We had done some work in the interim by outsourcing a C++ runner because we had always known that this would be the basis of taking Game Maker elsewhere. It wasn’t very well written initially but the groundwork probably saved us six months to a year so that once we’d found Mike and Russell the basics of getting Delphi into C had been done.
The rate at which they’ve worked has been amazing. When Mark and I first met them he said “they’re really nice guys but I’m going to have to sit with them for weeks explaining how Game Maker works”. They just said, “give us the sources and we’ll see what we can do”. We did that and then six weeks later they presented me with a modified PSP which was running Skydiver. It blew me away.
Naively we were quite excited when Sony announced that they were going to support mini games. You have to develop to a minimum spec, for a PSP 1000, that’s 233MHz processor and 32MB of memory. To get a game approved by Sony it has to run on that.
There are problems with Sony, they are still living in the console age! They split the world into 3 regions: EMEA, US and Japan which are all managed separately. This is why you only see GreenTech in 4 countries in Europe, we have to have completely separate agreements and go through different approval processes to get on the other stores.
Costwise the only thing that makes publishing for PSP more expensive than elsewhere is the cost of having to talk to so many people. Their technical requirements change daily and even people inside Sony can’t keep up! It’s not massively more expensive but in return they do lots of game testing for you – it’s a bit silly to do this for minis. The reason we haven’t published more with Sony is the issue with access to their markets. On iPhone you press a button and the app goes worldwide, on Android it goes worldwide even if you don’t want it to – there are pirate .apks all over the net!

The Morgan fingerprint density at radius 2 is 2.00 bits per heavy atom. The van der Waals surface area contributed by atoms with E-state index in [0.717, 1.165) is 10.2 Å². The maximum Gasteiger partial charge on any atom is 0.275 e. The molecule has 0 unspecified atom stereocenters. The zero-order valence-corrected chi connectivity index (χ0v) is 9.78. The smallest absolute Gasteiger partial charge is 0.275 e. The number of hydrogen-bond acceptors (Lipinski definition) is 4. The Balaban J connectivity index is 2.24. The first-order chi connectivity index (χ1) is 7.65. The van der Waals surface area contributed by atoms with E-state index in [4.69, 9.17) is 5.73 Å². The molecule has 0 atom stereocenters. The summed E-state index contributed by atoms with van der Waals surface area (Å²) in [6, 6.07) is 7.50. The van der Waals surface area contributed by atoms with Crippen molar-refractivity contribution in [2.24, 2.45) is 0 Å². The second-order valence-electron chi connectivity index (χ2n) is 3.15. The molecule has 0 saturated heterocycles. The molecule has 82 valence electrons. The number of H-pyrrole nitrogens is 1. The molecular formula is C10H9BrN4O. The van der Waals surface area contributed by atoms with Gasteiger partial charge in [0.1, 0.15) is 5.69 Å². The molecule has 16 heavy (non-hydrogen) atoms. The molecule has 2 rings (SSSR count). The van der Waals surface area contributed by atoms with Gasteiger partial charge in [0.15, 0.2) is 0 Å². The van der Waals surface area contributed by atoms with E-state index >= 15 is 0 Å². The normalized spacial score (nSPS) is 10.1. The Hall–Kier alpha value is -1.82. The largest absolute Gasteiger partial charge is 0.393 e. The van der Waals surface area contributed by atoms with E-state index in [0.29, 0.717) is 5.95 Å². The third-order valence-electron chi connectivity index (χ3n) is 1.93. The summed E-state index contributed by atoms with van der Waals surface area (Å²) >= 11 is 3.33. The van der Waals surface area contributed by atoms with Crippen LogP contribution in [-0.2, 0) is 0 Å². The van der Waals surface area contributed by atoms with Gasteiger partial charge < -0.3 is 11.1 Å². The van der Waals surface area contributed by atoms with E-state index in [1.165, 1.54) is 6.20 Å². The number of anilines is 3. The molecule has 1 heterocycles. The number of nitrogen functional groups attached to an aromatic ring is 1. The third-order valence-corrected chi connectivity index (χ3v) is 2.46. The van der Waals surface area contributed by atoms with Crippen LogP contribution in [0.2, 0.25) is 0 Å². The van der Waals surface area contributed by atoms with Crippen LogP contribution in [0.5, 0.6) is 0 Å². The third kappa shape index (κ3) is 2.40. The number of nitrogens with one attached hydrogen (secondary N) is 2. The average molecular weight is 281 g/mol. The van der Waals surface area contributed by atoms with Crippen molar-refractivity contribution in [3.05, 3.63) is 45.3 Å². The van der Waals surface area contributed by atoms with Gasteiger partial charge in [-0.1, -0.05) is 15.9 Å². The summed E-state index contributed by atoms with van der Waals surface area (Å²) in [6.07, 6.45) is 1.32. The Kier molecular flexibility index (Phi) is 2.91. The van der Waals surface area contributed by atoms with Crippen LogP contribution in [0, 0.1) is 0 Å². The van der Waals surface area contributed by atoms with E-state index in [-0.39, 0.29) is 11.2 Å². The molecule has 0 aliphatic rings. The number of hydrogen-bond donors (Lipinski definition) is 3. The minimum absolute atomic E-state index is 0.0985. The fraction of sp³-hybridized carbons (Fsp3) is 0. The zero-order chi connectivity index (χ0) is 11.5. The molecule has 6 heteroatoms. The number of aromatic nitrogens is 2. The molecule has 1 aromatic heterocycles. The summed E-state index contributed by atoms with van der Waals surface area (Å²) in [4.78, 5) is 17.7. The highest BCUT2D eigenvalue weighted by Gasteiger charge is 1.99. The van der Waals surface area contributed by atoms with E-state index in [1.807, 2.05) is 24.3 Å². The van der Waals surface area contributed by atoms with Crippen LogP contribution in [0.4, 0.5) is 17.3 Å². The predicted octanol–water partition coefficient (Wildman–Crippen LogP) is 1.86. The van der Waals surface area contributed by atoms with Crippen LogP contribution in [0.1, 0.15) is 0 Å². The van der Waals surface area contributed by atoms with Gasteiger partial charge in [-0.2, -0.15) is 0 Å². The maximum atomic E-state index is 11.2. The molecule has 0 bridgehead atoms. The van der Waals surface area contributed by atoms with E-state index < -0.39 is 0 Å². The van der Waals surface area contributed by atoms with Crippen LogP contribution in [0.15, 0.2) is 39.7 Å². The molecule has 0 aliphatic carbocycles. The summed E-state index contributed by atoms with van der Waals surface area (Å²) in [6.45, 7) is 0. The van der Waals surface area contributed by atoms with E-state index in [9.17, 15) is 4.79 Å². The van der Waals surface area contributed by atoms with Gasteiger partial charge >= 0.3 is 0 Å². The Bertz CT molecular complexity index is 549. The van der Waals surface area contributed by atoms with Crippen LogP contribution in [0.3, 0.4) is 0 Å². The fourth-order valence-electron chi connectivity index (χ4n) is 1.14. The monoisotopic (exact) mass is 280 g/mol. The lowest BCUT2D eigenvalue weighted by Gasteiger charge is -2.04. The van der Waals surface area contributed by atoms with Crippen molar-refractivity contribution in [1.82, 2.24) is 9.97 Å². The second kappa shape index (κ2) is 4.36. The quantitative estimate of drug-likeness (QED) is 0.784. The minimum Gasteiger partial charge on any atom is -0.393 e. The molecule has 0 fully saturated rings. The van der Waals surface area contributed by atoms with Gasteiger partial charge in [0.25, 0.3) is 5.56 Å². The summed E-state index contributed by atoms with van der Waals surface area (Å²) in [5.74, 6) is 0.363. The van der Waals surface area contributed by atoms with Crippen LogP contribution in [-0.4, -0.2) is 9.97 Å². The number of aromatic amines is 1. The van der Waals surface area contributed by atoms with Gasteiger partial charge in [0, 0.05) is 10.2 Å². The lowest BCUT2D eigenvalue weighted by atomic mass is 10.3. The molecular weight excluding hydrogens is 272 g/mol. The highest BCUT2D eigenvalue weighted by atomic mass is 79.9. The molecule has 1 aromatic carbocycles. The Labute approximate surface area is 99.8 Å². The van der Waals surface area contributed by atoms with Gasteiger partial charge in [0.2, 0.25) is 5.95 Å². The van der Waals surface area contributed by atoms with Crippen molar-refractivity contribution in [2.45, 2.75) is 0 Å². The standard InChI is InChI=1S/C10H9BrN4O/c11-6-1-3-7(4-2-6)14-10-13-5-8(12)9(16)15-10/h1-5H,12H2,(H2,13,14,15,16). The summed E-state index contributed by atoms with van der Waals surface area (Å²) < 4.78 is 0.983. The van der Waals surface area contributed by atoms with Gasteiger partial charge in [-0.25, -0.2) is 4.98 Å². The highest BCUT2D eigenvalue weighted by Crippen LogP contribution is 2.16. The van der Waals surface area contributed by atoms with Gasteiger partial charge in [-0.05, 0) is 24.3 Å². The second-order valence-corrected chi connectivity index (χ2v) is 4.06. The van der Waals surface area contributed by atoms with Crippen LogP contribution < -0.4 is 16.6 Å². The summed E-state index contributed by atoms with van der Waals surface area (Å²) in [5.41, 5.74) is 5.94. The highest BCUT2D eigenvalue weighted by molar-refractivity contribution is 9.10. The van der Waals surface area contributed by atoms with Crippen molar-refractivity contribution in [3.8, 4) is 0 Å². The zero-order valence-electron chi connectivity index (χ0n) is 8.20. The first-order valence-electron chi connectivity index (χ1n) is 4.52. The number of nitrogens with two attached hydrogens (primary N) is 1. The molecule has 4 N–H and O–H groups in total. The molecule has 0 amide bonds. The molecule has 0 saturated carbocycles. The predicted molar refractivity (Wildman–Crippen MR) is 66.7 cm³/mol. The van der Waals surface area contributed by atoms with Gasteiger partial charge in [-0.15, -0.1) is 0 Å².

There are very definitely a bunch of Game Maker games that will never run on a PSP but on the otherhand it meant that the guys had to target a very small footprint for the C++ runner.
The direction that Sony is taking with PSP2 is not terrible exciting to us. On PSP we had struggled to get Skydiver up to 40 frames a second. Choosing a really low tech bar was great for us though. We moved over to iPhone and Skydiver was so fast it was unplayable, we were getting 400 frames per second!
In practice we can pretty much move the C++ runner onto any device with a screen and some kind of input, right now we have no plans to add any more hardware platforms in the short term. The good news though is that it only takes Mike and Russell about a month from start to finish to get a runner that’s not bug free but working in a shippable state.
This is an edited transcript and is not word-for-word account of the interview but it accurately reflects portions of the conversation that took place.